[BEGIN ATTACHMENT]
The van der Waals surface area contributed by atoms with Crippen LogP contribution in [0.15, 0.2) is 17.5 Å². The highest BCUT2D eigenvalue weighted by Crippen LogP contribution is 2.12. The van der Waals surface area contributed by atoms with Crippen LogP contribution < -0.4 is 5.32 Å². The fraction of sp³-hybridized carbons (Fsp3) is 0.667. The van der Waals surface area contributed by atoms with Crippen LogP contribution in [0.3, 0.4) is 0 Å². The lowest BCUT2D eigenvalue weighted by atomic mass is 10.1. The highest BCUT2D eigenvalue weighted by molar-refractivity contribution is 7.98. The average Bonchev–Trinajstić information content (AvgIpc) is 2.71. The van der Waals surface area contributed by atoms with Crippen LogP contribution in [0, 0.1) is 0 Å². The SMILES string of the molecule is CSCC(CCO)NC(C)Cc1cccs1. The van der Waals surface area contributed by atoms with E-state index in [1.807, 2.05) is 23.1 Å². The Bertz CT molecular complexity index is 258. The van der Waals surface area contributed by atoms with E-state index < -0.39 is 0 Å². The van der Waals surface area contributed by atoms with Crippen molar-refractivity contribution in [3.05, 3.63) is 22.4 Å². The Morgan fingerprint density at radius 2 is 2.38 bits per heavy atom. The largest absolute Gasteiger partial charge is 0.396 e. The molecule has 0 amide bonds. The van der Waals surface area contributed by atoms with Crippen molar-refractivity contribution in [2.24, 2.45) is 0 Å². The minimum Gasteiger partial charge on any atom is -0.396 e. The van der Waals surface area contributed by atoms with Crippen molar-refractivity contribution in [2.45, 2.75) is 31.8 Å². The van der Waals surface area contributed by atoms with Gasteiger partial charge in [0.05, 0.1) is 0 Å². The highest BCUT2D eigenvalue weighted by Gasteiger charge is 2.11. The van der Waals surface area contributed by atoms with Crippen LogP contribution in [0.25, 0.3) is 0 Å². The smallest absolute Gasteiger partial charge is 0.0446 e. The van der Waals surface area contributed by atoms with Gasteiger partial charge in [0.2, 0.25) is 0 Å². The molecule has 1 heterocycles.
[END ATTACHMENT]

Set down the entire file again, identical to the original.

The van der Waals surface area contributed by atoms with Crippen LogP contribution in [0.15, 0.2) is 17.5 Å². The highest BCUT2D eigenvalue weighted by Crippen LogP contribution is 2.12. The van der Waals surface area contributed by atoms with Crippen LogP contribution < -0.4 is 5.32 Å². The fraction of sp³-hybridized carbons (Fsp3) is 0.667. The van der Waals surface area contributed by atoms with Crippen LogP contribution in [0.3, 0.4) is 0 Å². The lowest BCUT2D eigenvalue weighted by atomic mass is 10.1. The highest BCUT2D eigenvalue weighted by molar-refractivity contribution is 7.98. The average Bonchev–Trinajstić information content (AvgIpc) is 2.71. The van der Waals surface area contributed by atoms with Crippen LogP contribution in [0, 0.1) is 0 Å². The SMILES string of the molecule is CSCC(CCO)NC(C)Cc1cccs1. The van der Waals surface area contributed by atoms with E-state index in [1.807, 2.05) is 23.1 Å². The Bertz CT molecular complexity index is 258. The van der Waals surface area contributed by atoms with E-state index < -0.39 is 0 Å². The van der Waals surface area contributed by atoms with Crippen molar-refractivity contribution in [3.05, 3.63) is 22.4 Å². The Morgan fingerprint density at radius 2 is 2.38 bits per heavy atom. The largest absolute Gasteiger partial charge is 0.396 e. The molecule has 0 amide bonds. The van der Waals surface area contributed by atoms with Crippen molar-refractivity contribution in [2.24, 2.45) is 0 Å². The minimum Gasteiger partial charge on any atom is -0.396 e. The van der Waals surface area contributed by atoms with Crippen molar-refractivity contribution in [2.45, 2.75) is 31.8 Å². The van der Waals surface area contributed by atoms with Gasteiger partial charge in [0.05, 0.1) is 0 Å². The highest BCUT2D eigenvalue weighted by Gasteiger charge is 2.11. The van der Waals surface area contributed by atoms with Crippen LogP contribution in [0.25, 0.3) is 0 Å². The smallest absolute Gasteiger partial charge is 0.0446 e. The van der Waals surface area contributed by atoms with Gasteiger partial charge in [0.2, 0.25) is 0 Å². The molecule has 1 heterocycles.